Upon choosing a successor to Israel Defense Forces Chief of Staff Lt. Gen. Gadi Eizenkot in 2018, then-Defense Minister Avigdor Lieberman said that he wanted someone who spoke “in terms of decisiveness and victory.”
This might seem like an obvious qualification for a commander-in-chief of an army, but these are principles that for many years had become all too lacking in the Israeli military, left in dusty drawers far away from any type of implementation.
Lieberman was suitably impressed with Aviv Kochavi, who demonstrated his fealty to a new conception during his swearing-in ceremony, by declaring that the IDF “is all about victory.”
Two years on, and this type of talk has become de rigueur for Kochavi, who touts a conception of victory as “lethal, efficient and innovative” during his many speeches. But it is more than just talking. Kochavi has tried to weave a new victory imprint across the military apparatus.
Only months after assuming office, the General Staff of the IDF dedicated four days to a “Victory Seminar” convened by Kochavi. According to media reports, “the question was, and is, what is victory and who defines it.”
Evolving out of these types of discussions came the “Victory Doctrine,” which has been subsequently adopted by the IDF. The new doctrine has, according to military commentators, changed the very definition of victory: “The maximum number of enemy capabilities destroyed in the shortest period of time and with the smallest possible number of casualties. The closer a result is to these parameters, the more decisive the victory,” explains JNS staff writer Yaakov Lappin, a research associate at the Begin-Sadat Center for Strategic Studies.
In other words, victory involves the defeat of one’s enemies — not the restoration of a ceasefire or routine paring of adversaries’ capabilities (“mowing the lawn,” in Israeli parlance), but the resounding destruction of their ability and will to fight.
Victory is no longer just a conceptual goal; it is the operational mission of the Israeli army. Now it must receive the backing of the political leadership.
In any democracy, it is elected officials who define and decide policy, and they have wider considerations than military officials. They have to look at expense, national morale, diplomatic consequences and political considerations, especially in Israel, where elections have become so frequent.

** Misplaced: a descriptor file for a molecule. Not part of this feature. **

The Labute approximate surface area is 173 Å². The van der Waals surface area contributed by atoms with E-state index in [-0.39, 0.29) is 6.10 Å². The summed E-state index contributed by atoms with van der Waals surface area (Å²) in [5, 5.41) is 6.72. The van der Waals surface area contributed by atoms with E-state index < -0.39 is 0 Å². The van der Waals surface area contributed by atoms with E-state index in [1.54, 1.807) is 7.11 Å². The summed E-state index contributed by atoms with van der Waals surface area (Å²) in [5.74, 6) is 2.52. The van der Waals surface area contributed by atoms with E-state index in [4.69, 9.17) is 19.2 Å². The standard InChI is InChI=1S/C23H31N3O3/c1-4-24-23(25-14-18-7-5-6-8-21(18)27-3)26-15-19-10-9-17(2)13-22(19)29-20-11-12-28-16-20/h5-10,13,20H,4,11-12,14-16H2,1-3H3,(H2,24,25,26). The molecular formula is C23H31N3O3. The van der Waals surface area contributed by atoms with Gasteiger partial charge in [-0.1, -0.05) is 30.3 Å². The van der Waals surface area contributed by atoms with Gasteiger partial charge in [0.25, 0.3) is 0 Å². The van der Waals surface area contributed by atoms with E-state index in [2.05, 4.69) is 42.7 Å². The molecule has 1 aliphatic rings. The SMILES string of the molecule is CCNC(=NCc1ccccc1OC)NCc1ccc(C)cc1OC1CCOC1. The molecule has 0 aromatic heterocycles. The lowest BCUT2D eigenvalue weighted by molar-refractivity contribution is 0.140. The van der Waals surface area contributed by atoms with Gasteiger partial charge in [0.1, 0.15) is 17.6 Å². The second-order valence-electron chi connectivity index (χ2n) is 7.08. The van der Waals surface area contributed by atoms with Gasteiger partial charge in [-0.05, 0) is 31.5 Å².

It is for these and myriad other reasons that the IDF has not been able to achieve a major knock-out blow to any enemy that it has faced in recent decades. Because of this military hesitancy, Israel’s opponents have become more emboldened and better equipped than ever. They are chomping at the bit to inflict attacks against Israel and its civilian population centers because they do not face the prospect of decisive military defeat if push comes to shove.
It is time for Israel to put the new doctrine into action, not by seeking war, but by ensuring that any war forced upon it ends with a decisive victory.
For this to happen, Israel needs resolute leadership — one that, while understanding that Israel has allies who call for “restraint” and “proportionality,” is resolved to show its enemies neither, if it leaves them with the ability to rearm and threaten the Jewish state again.
Very little has been heard during Israel’s current election campaign about issues of war and peace, and that is perhaps understandable in a year blighted by a pandemic and economic woes.
But Israel still has many enemies on multiple fronts, and unfortunately, it is only a matter of time before one or more of them decide to reignite hostilities. A conflict is coming, whether emanating from Hezbollah, Hamas or other Palestinian factions, perhaps involving Iranian proxies on the Golan Heights, or possibly in some face-to-face conflict with parts of the Islamic Republic itself.
On March 23, Israelis must choose leaders who are determined, when that conflict comes, to give the IDF a green light to put its new victory doctrine into action. It must never again be put back into dusty drawers. pjc
Gregg Roman is director of the Middle East Forum. He served as director of the Community Relations Council for the Jewish Federation of Greater Pittsburgh from 2012-2015.